How a Dream Became A Reality

A Nebraska breeder combines tireless effort, innovative thinking and attention to relationships to bring a long-time wish to fruition

-By Dan Rieder

“Any success that we have had traces directly to three primary reasons,” says Loren Berger, a long-time advocate of Simmental genetics whose ranch is located midway between Stapleton (population: 300) and North Platte (25,000). “First and foremost is the Good Lord’s blessing; secondly, family has been critically involved in our development, and finally, we’ve discovered that relationships are a key element to our continuing growth. Our ranch business has expanded far more than I ever anticipated.”

Berger’s ranching experience has surpassed his wildest expectations. “If someone had told me 32 years ago that I would be in my current financial position of owning my own ranch free and clear, I would have said that they were dreaming, because I just didn’t think that was possible,” he continued. “We have gone from owning almost nothing to managing this ranch to leasing it to owning it outright.”

After growing up on a diversified livestock operation in northeast Kansas, Berger enrolled at Kansas State University. While at KSU, he met his future wife, Peggy, a farm girl from central South Dakota. “Even before we got married, we agreed that eventually we’d like to own our own ranch and raise our children in that environment,” he reported. “But, we also knew there was no opportunity for us to go back to either of our family operations. I have a twin brother and we are the oldest of seven children.” While earning his master’s degree in animal science at KSU, he shared an office and became fast friends with former ASA Executive Vice President Jerry Lipsey.

The Route to the Ranch

After marrying Peggy and completing his education in the mid-1970s, Berger and his bride took a rather circuitous journey to ranch ownership. His first position after college was a three-year job as a herdsman for a purebred Simmental operation in northeast Iowa. When that herd was relocated to Missouri, he was accepted for a position with the University of Nebraska’s West Central Research and Extension Station at North Platte. That’s where he met and developed a working relationship with Dr. Don Clanton, who was in charge of beef cattle research and would be instrumental in his future life-changing decisions.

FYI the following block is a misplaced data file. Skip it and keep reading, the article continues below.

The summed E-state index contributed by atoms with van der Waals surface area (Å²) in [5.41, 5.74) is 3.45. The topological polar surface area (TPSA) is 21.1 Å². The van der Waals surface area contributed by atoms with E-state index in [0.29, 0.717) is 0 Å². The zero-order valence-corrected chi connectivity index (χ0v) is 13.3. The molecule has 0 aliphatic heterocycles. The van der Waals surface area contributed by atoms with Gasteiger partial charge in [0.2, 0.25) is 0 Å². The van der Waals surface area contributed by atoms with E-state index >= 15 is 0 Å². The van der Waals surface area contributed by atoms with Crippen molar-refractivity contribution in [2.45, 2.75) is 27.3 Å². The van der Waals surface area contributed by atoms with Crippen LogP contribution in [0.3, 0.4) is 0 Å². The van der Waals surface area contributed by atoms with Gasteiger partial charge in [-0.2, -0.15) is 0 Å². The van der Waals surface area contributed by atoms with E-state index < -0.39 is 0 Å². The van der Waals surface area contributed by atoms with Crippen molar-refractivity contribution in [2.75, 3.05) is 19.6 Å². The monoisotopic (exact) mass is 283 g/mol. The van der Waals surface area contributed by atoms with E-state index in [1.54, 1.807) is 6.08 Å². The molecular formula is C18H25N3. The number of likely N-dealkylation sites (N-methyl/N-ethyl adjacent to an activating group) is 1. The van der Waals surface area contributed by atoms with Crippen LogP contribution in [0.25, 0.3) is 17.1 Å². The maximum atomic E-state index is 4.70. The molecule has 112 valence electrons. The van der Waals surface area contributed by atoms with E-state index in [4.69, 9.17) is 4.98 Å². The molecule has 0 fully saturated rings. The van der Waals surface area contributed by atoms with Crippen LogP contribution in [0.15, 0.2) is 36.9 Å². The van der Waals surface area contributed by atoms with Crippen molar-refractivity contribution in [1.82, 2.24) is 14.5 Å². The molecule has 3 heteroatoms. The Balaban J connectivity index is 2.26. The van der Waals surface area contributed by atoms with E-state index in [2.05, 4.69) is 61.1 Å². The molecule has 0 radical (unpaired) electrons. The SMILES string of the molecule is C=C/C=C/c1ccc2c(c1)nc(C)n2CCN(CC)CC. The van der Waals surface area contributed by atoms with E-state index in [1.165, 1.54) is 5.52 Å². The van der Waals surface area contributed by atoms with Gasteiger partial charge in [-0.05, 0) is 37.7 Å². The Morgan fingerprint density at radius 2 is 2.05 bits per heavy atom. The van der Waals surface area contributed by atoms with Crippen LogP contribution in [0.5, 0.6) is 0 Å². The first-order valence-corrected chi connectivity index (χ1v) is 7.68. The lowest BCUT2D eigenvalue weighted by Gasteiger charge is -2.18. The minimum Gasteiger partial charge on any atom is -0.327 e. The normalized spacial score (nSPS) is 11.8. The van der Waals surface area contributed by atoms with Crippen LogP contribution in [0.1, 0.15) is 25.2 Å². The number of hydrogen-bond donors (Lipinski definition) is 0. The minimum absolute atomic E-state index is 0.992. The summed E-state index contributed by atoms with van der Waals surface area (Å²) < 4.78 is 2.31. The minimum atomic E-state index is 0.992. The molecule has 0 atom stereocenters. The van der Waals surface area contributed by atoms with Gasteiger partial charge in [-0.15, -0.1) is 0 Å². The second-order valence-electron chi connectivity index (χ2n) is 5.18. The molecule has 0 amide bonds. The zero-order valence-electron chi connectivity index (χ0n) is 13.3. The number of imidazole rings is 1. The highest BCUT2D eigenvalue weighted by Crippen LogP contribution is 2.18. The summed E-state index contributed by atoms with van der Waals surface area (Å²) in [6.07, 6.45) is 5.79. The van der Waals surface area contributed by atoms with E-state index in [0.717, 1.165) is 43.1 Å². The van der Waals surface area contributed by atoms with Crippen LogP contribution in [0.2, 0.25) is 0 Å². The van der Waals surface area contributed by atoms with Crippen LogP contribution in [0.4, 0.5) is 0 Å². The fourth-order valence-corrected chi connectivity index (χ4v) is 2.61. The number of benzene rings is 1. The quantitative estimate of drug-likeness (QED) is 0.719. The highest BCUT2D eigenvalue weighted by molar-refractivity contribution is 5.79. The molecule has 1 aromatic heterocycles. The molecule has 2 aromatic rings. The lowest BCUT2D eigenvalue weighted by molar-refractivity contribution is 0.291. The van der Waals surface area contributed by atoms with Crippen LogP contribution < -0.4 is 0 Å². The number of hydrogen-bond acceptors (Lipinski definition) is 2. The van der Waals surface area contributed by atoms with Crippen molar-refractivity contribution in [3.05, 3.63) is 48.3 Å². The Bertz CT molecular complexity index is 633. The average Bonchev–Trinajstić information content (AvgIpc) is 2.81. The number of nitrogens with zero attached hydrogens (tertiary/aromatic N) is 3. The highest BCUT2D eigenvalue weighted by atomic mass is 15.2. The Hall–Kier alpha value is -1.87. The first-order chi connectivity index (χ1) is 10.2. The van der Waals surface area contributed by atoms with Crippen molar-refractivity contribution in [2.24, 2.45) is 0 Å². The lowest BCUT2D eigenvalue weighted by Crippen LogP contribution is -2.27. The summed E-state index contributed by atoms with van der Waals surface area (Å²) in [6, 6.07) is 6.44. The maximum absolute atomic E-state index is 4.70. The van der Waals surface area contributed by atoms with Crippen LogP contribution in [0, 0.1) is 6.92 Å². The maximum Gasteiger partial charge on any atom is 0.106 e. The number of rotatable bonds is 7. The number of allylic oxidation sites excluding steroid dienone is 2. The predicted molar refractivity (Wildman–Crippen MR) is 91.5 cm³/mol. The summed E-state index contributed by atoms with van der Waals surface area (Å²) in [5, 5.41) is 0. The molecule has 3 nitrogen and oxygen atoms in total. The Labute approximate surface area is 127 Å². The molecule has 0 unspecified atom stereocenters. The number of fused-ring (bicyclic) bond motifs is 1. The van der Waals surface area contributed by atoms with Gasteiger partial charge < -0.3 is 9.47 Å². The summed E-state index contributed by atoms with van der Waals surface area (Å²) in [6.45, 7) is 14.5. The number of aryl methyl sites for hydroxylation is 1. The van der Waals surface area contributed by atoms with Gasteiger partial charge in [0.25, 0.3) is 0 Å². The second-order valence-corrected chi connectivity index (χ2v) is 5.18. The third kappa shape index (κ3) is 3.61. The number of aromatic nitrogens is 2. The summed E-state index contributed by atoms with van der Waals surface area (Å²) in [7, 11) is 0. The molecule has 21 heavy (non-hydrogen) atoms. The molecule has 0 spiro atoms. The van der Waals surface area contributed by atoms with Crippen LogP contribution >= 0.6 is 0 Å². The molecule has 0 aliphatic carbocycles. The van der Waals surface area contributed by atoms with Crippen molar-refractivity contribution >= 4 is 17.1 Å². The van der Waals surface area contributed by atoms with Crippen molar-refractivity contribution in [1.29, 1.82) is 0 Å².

“I was there for three years and really enjoyed our time with the University, but still had that dream of getting involved in an operation where we could start our own cowherd along with building some equity in our own business. So we left the University setting, moved to northeast Nebraska and went to work for another Simmental seedstock operation,” he said.

“A couple of years later, Dr. Clanton called me and said ‘I wonder if you’d consider coming to work with me privately.’ He had leased this very ranch, the ranch we now own. He had about 100 purebred Simmental cows and was also part owner in a nearby feedlot. He wanted me to work part-time procuring cattle for the feedlot and the rest of my time would be spent managing his cattle,” he recalled.
“I told him I would accept his offer if I could run some cows of my own. He agreed to that request so I borrowed some money and bought 10 cows. That arrangement continued for the next 12 years, by which time my cowherd numbers had grown to 30 head,” he said.

In 1993, Clanton, who had served as an ASA Trustee from 1985 to 1992, decided to retire. He offered to sell his equipment and to lease his cowherd to Berger. He also volunteered to accompany Berger to a meeting with the ranch owner to see if Loren could assume the lease. “The owner agreed and that is how and when I really got my start,” he states.
In keeping with his habit of enhancing relationships, he worked closely with his new landlord. “He had encountered some financial setbacks and called us several times to see if we could pay our rent early. We complied with his requests and never questioned him,” Berger says. “So, when he got ready to sell, he called me and offered it to us first. That was his way of repaying the favor. We paid fair-market price and made our last payment in 2014.”

Establishing Herd Identity